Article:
FIGS. 6A, 6B, 6C, 6D, 6E and 6F illustrate resistive termination, short circuit termination, frequency dependent termination, matched line, directionally coupled, and branch line coupled auxiliary excitation optimization circuits, respectively, which may be used in combination with an antenna according to the invention.
FIG. 7 is an elevation pattern diagram port 413 of FIG. 5 of the antenna according to the invention.
FIG. 8 is an elevation pattern diagram for a port feeding a central aperture surrounded by a concentrix aperture.
FIG. 9 is an optimized elevation pattern diagram for ports 411 or 412 of FIG. 5 of the antenna according to the invention.
FIG. 1 is a stylized representation of an antenna according to the invention in a flush mount. In the preferred embodiment of the invention, the antenna is flush mounted with a metallic surface such as an aircraft skin. Opening 100 would be cut into aircraft skin 101 so that antenna 200 could be mounted therein. The antenna according to the invention has two basic parts: the radiating structure 300 and the feed system 400.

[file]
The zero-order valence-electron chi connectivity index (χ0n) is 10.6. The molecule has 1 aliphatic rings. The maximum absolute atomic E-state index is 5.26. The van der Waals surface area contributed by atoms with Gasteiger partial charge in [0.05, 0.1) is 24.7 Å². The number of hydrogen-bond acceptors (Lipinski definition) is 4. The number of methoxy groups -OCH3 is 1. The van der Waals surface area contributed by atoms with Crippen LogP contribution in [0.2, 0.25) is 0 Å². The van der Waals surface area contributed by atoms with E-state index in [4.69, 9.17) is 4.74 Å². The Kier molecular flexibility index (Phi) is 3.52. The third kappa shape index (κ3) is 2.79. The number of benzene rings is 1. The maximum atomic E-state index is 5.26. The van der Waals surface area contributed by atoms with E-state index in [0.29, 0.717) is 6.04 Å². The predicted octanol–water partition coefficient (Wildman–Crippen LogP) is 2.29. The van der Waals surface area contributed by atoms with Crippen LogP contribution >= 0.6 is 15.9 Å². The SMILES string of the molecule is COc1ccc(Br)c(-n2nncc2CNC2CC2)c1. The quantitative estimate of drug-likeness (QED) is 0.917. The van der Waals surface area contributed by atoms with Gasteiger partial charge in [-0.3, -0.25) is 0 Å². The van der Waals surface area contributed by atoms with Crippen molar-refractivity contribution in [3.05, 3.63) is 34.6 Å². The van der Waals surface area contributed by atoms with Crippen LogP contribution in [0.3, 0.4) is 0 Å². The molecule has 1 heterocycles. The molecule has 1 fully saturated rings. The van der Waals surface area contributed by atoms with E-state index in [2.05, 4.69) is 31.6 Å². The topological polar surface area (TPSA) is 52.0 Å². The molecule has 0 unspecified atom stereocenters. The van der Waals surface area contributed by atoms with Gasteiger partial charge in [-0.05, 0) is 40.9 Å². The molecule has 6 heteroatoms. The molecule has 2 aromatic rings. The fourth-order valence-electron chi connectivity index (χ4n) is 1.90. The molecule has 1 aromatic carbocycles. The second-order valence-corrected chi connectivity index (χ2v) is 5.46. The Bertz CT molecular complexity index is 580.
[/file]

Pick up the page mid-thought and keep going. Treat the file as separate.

The radiating structure 300 is flush mounted in the aircraft skin 101 and includes a central aperture 301 and a concentric aperture 302. A dielectric window 303 may be mounted in these apertures flush with the metal surface of the aircraft 101. The exact configuration of central aperture 301 and concentric aperture 302 will be discussed in greater detail below. Radiating structure 300 also includes concentric exciters 304 and central exciters 305. These exciters are supplied with radio frequency power from feed system 400 and provide the radiation which antenna 200 emits. The exciters are connected through a network 401 to mode ports 402. As will be described in greater detail below, the various mode ports 402 provide various antenna patterns which account for the multimode operation of the invention.